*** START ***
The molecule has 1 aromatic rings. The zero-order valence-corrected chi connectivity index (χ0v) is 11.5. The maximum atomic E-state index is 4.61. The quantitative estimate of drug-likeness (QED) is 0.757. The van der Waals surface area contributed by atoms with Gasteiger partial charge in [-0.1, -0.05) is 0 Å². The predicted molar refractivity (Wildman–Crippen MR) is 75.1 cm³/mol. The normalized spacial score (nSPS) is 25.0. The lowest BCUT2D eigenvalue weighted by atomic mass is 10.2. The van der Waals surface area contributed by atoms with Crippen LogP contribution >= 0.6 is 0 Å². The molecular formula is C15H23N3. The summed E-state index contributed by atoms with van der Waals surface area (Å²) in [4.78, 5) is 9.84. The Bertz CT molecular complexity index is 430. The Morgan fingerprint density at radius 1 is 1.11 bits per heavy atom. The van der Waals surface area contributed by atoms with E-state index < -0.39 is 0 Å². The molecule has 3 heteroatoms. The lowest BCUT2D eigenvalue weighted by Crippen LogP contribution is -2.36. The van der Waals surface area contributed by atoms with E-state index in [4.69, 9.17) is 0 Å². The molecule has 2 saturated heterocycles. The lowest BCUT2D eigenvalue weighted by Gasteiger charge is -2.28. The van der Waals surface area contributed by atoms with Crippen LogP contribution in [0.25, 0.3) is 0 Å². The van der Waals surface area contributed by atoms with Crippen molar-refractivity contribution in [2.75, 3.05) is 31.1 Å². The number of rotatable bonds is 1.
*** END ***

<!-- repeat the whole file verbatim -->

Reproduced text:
The molecule has 1 aromatic rings. The zero-order valence-corrected chi connectivity index (χ0v) is 11.5. The maximum atomic E-state index is 4.61. The quantitative estimate of drug-likeness (QED) is 0.757. The van der Waals surface area contributed by atoms with Gasteiger partial charge in [-0.1, -0.05) is 0 Å². The predicted molar refractivity (Wildman–Crippen MR) is 75.1 cm³/mol. The normalized spacial score (nSPS) is 25.0. The lowest BCUT2D eigenvalue weighted by atomic mass is 10.2. The van der Waals surface area contributed by atoms with Crippen LogP contribution >= 0.6 is 0 Å². The molecular formula is C15H23N3. The summed E-state index contributed by atoms with van der Waals surface area (Å²) in [4.78, 5) is 9.84. The Bertz CT molecular complexity index is 430. The Morgan fingerprint density at radius 1 is 1.11 bits per heavy atom. The van der Waals surface area contributed by atoms with E-state index < -0.39 is 0 Å². The molecule has 3 heteroatoms. The lowest BCUT2D eigenvalue weighted by Crippen LogP contribution is -2.36. The van der Waals surface area contributed by atoms with E-state index in [4.69, 9.17) is 0 Å². The molecule has 2 saturated heterocycles. The lowest BCUT2D eigenvalue weighted by Gasteiger charge is -2.28. The van der Waals surface area contributed by atoms with Crippen LogP contribution in [0.25, 0.3) is 0 Å². The van der Waals surface area contributed by atoms with Crippen molar-refractivity contribution in [2.75, 3.05) is 31.1 Å². The number of rotatable bonds is 1.